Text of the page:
Leadership

Attaining Relevance through ‘Healthy Paranoia’

Attaining Relevance through 'Healthy Paranoia'

Attaining Relevance through 'Healthy Paranoia'

“We need to have a little bit of healthy paranoia that drives us to being relevant,” said Raymond J. Oral, the SVP and CIO of CNA Financial.

‘Healthy paranoia’ was one of those good buzz terms that came out of our show on “Keeping Relevant in Order to Prosper.” It said to us that although staying relevant doesn’t require being completely radical, it is important to worry that even one of your core products might start seeing a dip in its growth curve, and the best way to preemptively address that is to explore change in directions your business wouldn’t usually go.

It’s thinking less like IT and more like business, but Oral correctly asserts that the two are inseparable. “The key is thinking about new ideas and exercising these ideas without betting the farm,” Oral said. “There is a balance that needs to be struck, and when we think about business and IT, I don’t think about the two being separate. I think about being embedded within the business, so when we think about being relevant, we do it in a business context, not a technology context.”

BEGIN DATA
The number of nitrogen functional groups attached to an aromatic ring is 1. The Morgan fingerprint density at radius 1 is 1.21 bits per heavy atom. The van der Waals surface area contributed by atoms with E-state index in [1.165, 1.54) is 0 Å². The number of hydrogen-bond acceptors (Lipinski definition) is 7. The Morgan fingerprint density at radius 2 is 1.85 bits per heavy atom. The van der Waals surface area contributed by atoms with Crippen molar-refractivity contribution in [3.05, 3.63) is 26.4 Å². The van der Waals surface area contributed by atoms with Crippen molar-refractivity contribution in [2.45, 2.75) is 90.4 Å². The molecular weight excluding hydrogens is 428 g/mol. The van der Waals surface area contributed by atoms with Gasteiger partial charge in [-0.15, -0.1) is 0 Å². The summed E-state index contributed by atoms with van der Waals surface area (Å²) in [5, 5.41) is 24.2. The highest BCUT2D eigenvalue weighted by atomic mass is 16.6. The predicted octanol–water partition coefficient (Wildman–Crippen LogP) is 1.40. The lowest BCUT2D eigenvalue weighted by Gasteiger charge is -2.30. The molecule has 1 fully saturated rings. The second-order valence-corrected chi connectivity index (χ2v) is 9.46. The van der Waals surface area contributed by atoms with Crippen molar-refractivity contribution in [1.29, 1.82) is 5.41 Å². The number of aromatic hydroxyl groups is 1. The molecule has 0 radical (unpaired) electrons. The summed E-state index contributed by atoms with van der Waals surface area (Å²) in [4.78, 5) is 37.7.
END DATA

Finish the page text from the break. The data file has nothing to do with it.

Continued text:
He adds that getting back on the growth track doesn’t need to be disruptive or reformative, and some companies have lost sight of that. “Look at Borders; they forgot how to be a book store because they wanted to be a café,” he said. Their lack of emotional intelligence and collaboration made for a bad business model, and the organizations that are tightly aligned from either the get-go with appropriate business and IT thought leadership or careful delegation around a common solution will create the best results.

So as with anything that’s considered “healthy,” even paranoia, it requires keeping things in balance. Oral says that he looks at his risk/reward factor to determine just how much ambiguity and change a business can tolerate, but he recognizes that having no tolerance for ambiguity at all doesn’t help to foster growth.

The idea rather is to be relevant by keeping it simple. Bill Oates, the CIO for the city of Boston, explained how staying relevant didn’t mean keeping up with their established markets but finding ways to reach new ones. In the public sector, this involves the changing demographics of the young, minorities and poor, and finding ways to leverage mobility started a dialogue with citizens who had never picked up a phone and interacted with the government before.

“At the core of our mission is to be relevant,” Oates said. “But being relevant isn’t keeping us in the box; it’s thinking outside the box.”

Oates says it’s much harder to implement completely reformative changes, so simplifying your innovation to incremental change will provide the most results for the least risk. “Take these risks in small ways, prove success and scale them in ways that it can really have an impact,” Oates said.

Hear more from Oates and Oral in our show on this topic: “Keeping Relevant in Order to Prosper.”

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